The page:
Using Certain Therapy Methods
It’s important to note here that many of us have studied types of therapy, even if we haven’t specialized in them. I have a colleague here who’s a certified play therapist. She’s taken additional, in-depth training in that specific therapy. She relies heavily on those principles when meeting with her patients.
But even though I’m not certified in play therapy, I have learned some of the principles of that therapy and sometimes use it with my patients.
The mental health provider you see can depend on how your child was referred to us, what symptoms your child is experiencing, or who was available at the time of your appointment. Your child will be seen by someone who has the experience to address your child’s specific needs.
Much of mental health treatment involves a good fit between the patient and therapist. If a provider looks great on paper, but your child isn’t warming up to them at appointments, it could be that a different therapist might be a better fit. Talk to your mental health provider about this if needed. We understand that sometimes trying out another provider is necessary.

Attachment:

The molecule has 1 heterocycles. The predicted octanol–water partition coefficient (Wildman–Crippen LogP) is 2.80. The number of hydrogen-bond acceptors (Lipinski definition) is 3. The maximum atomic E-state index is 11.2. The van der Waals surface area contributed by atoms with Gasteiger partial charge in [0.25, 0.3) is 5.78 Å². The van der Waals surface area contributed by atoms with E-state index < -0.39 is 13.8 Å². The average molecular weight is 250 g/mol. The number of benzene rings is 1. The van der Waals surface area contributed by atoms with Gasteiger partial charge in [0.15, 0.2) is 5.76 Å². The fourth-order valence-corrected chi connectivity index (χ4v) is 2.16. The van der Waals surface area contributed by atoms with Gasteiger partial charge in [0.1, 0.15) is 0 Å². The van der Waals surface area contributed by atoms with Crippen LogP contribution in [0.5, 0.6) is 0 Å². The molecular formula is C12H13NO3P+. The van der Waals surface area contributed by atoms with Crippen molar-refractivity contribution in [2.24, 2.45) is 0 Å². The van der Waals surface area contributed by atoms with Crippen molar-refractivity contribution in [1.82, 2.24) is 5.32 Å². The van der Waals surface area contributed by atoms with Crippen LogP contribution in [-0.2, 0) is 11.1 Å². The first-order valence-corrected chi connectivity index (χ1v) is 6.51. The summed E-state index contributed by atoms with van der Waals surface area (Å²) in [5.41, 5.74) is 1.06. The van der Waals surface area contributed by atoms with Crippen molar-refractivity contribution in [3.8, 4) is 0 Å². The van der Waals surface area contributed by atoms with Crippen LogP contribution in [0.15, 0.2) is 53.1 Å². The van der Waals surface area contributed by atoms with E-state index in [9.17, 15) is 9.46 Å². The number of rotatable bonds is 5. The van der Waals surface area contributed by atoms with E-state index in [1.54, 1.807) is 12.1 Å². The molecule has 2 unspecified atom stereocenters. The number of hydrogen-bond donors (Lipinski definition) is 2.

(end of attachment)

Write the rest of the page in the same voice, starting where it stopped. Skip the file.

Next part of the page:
Alphabet Soup – The Letters Behind Our Names
If you’re interested in the letters behind our names, those depend on our schooling, additional training some of us choose to go through, testing we’ve passed, as well as what state we’re licensed in. It would take a lot more time to explain all of that. And to be honest, it’s complicated.
So, I’ll end with this: If you’re interested in knowing more about your mental health provider’s qualifications, education or credentials, just ask! We know it can be confusing if you’re not familiar with our line of work.
The bottom line is, we’re all here to help your family work through whatever challenges you’re facing and are committed to helping your child thrive again.
The Psychiatric Intake Response Center (PIRC) is the admission and evaluation center for all psychiatric services at Cincinnati Children’s. If you have mental health questions about your child, contact PIRC at 513-636-4124 or email@example.com. PIRC is staffed 24 hours a day, seven days a week, year-round.